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|Title:||Airflow Dynamics of Human Jets: Sneezing and Breathing - Potential Sources of Infectious Aerosols||Authors:||Tang, J.W.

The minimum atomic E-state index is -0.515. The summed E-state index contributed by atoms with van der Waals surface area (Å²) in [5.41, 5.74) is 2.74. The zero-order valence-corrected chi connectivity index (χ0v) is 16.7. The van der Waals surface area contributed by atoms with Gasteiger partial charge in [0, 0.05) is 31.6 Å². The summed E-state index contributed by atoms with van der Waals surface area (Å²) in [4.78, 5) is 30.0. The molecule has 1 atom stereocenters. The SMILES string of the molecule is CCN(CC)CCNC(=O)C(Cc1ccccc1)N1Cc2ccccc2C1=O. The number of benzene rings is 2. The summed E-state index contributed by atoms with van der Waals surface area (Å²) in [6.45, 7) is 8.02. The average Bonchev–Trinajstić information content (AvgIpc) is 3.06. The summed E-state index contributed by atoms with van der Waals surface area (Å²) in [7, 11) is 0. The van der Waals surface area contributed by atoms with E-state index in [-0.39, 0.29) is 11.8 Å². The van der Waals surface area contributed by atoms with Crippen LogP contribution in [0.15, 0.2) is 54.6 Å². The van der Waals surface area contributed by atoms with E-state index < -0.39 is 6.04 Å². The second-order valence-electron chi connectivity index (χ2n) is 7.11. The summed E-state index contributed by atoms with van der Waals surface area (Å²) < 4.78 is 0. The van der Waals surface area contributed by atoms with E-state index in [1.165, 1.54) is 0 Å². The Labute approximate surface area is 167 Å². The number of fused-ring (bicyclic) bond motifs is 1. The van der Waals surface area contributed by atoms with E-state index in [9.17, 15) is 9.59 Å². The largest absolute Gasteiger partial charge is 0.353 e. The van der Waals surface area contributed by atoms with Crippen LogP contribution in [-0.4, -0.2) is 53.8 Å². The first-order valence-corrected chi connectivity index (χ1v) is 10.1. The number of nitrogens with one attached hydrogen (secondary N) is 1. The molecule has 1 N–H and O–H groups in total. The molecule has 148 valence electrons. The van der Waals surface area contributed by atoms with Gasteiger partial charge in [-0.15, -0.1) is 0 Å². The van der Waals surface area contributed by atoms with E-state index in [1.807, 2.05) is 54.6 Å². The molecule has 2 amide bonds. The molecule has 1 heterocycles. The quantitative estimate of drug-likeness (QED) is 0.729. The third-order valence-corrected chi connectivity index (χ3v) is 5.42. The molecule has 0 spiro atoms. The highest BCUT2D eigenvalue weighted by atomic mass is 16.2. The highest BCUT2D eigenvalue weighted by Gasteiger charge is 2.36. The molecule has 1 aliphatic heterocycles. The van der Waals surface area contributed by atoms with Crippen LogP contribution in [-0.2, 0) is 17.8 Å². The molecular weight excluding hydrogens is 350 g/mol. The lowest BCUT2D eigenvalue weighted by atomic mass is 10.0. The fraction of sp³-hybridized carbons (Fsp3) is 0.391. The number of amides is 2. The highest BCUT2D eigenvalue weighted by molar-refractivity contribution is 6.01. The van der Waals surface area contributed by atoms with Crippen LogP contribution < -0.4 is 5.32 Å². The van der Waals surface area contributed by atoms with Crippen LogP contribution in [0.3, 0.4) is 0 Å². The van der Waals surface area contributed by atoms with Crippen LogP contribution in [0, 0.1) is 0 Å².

|Issue Date:||2013||Citation:||Tang, J.W., Nicolle, A.D., Klettner, C.A., Pantelic, J., Wang, L., Suhaimi, A.B., Tan, A.Y.L., Ong, G.W.X., Su, R., Sekhar, C., Cheong, D.D.W., Tham, K.W. (2013). Airflow Dynamics of Human Jets: Sneezing and Breathing - Potential Sources of Infectious Aerosols. PLoS ONE 8 (4) : -. ScholarBank@NUS Repository. https://doi.org/10.1371/journal.pone.0059970||Abstract:||Natural human exhalation flows such as coughing, sneezing and breathing can be considered as 'jet-like' airflows in the sense that they are produced from a single source in a single exhalation effort, with a relatively symmetrical, conical geometry. Although coughing and sneezing have garnered much attention as potential, explosive sources of infectious aerosols, these are relatively rare events during daily life, whereas breathing is necessary for life and is performed continuously. Real-time shadowgraph imaging was used to visualise and capture high-speed images of healthy volunteers sneezing and breathing (through the nose - nasally, and through the mouth - orally). Six volunteers, who were able to respond to the pepper sneeze stimulus, were recruited for the sneezing experiments (2 women: 27.5±6.36 years; 4 men: 29.25±10.53 years). The maximum visible distance over which the sneeze plumes (or puffs) travelled was 0.6 m, the maximum sneeze velocity derived from these measured distances was 4.5 m/s. The maximum 2-dimensional (2-D) area of dissemination of these sneezes was 0.2 m2. The corresponding derived parameter, the maximum 2-D area expansion rate of these sneezes was 2 m2/s. For nasal breathing, the maximum propagation distance and derived velocity were 0.6 m and 1.4 m/s, respectively. The maximum 2-D area of dissemination and derived expansion rate were 0.11 m2 and 0.16 m2/s, respectively. Similarly, for mouth breathing, the maximum propagation distance and derived velocity were 0.8 m and 1.3 m/s, respectively. The maximum 2-D area of dissemination and derived expansion rate were 0.18 m2 and 0.17 m2/s, respectively. Surprisingly, a comparison of the maximum exit velocities of sneezing reported here with those obtained from coughing (published previously) demonstrated that they are relatively similar, and not extremely high. This is in contrast with some earlier estimates of sneeze velocities, and some reasons for this difference are discussed. © 2013 Tang et al.||Source Title:||PLoS ONE||URI:||http://scholarbank.nus.edu.sg/handle/10635/45565||ISSN:||19326203||DOI:||10.1371/journal.pone.0059970|
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